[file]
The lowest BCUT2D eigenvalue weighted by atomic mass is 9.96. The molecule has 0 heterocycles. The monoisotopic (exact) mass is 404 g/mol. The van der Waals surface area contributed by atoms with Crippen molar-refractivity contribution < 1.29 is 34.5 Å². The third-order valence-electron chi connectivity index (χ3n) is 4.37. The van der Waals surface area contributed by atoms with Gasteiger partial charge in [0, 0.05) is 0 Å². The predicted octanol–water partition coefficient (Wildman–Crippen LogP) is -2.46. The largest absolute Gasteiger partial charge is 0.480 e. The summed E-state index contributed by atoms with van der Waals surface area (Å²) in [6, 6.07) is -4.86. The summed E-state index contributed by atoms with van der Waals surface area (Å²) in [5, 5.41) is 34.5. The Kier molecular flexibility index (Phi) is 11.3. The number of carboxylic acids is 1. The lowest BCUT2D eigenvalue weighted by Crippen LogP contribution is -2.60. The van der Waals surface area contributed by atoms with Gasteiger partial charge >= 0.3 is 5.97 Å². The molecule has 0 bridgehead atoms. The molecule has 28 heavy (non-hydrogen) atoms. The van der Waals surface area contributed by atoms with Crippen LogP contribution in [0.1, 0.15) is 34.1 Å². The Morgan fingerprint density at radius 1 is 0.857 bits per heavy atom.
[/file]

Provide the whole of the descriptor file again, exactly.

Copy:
The lowest BCUT2D eigenvalue weighted by atomic mass is 9.96. The molecule has 0 heterocycles. The monoisotopic (exact) mass is 404 g/mol. The van der Waals surface area contributed by atoms with Crippen molar-refractivity contribution < 1.29 is 34.5 Å². The third-order valence-electron chi connectivity index (χ3n) is 4.37. The van der Waals surface area contributed by atoms with Gasteiger partial charge in [0, 0.05) is 0 Å². The predicted octanol–water partition coefficient (Wildman–Crippen LogP) is -2.46. The largest absolute Gasteiger partial charge is 0.480 e. The summed E-state index contributed by atoms with van der Waals surface area (Å²) in [6, 6.07) is -4.86. The summed E-state index contributed by atoms with van der Waals surface area (Å²) in [5, 5.41) is 34.5. The Kier molecular flexibility index (Phi) is 11.3. The number of carboxylic acids is 1. The lowest BCUT2D eigenvalue weighted by Crippen LogP contribution is -2.60. The van der Waals surface area contributed by atoms with Gasteiger partial charge >= 0.3 is 5.97 Å². The molecule has 0 bridgehead atoms. The molecule has 28 heavy (non-hydrogen) atoms. The van der Waals surface area contributed by atoms with Crippen LogP contribution in [0.1, 0.15) is 34.1 Å². The Morgan fingerprint density at radius 1 is 0.857 bits per heavy atom.